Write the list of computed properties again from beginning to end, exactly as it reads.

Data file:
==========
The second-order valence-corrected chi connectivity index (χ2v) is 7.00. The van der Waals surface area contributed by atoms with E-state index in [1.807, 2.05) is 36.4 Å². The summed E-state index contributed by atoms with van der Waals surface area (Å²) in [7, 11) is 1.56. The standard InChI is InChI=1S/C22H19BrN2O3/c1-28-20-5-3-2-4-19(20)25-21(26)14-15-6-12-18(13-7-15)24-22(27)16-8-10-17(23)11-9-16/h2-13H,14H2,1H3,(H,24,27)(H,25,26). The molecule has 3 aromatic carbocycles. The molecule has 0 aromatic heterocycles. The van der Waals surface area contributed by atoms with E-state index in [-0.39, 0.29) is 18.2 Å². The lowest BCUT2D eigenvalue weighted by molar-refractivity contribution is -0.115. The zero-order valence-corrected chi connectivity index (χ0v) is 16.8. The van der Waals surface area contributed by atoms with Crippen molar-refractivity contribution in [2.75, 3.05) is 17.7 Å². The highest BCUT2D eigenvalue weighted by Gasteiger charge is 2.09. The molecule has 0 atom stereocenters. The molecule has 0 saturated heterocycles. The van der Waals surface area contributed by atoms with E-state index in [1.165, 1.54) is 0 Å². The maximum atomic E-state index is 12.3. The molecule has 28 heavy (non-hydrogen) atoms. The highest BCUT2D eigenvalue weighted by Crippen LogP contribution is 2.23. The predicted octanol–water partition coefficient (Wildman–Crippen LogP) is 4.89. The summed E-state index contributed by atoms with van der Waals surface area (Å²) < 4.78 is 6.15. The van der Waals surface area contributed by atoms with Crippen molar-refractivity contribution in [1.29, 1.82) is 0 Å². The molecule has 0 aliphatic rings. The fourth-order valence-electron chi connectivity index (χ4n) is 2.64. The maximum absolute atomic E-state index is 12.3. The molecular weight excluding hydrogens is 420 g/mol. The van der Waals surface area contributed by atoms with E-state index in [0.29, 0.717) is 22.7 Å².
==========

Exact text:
The second-order valence-corrected chi connectivity index (χ2v) is 7.00. The van der Waals surface area contributed by atoms with E-state index in [1.807, 2.05) is 36.4 Å². The summed E-state index contributed by atoms with van der Waals surface area (Å²) in [7, 11) is 1.56. The standard InChI is InChI=1S/C22H19BrN2O3/c1-28-20-5-3-2-4-19(20)25-21(26)14-15-6-12-18(13-7-15)24-22(27)16-8-10-17(23)11-9-16/h2-13H,14H2,1H3,(H,24,27)(H,25,26). The molecule has 3 aromatic carbocycles. The molecule has 0 aromatic heterocycles. The van der Waals surface area contributed by atoms with E-state index in [-0.39, 0.29) is 18.2 Å². The lowest BCUT2D eigenvalue weighted by molar-refractivity contribution is -0.115. The zero-order valence-corrected chi connectivity index (χ0v) is 16.8. The van der Waals surface area contributed by atoms with Crippen molar-refractivity contribution in [2.75, 3.05) is 17.7 Å². The highest BCUT2D eigenvalue weighted by Gasteiger charge is 2.09. The molecule has 0 atom stereocenters. The molecule has 0 saturated heterocycles. The van der Waals surface area contributed by atoms with E-state index in [1.165, 1.54) is 0 Å². The maximum atomic E-state index is 12.3. The molecule has 28 heavy (non-hydrogen) atoms. The highest BCUT2D eigenvalue weighted by Crippen LogP contribution is 2.23. The predicted octanol–water partition coefficient (Wildman–Crippen LogP) is 4.89. The summed E-state index contributed by atoms with van der Waals surface area (Å²) < 4.78 is 6.15. The van der Waals surface area contributed by atoms with Crippen molar-refractivity contribution in [1.29, 1.82) is 0 Å². The molecule has 0 aliphatic rings. The fourth-order valence-electron chi connectivity index (χ4n) is 2.64. The maximum absolute atomic E-state index is 12.3. The molecular weight excluding hydrogens is 420 g/mol. The van der Waals surface area contributed by atoms with E-state index in [0.29, 0.717) is 22.7 Å².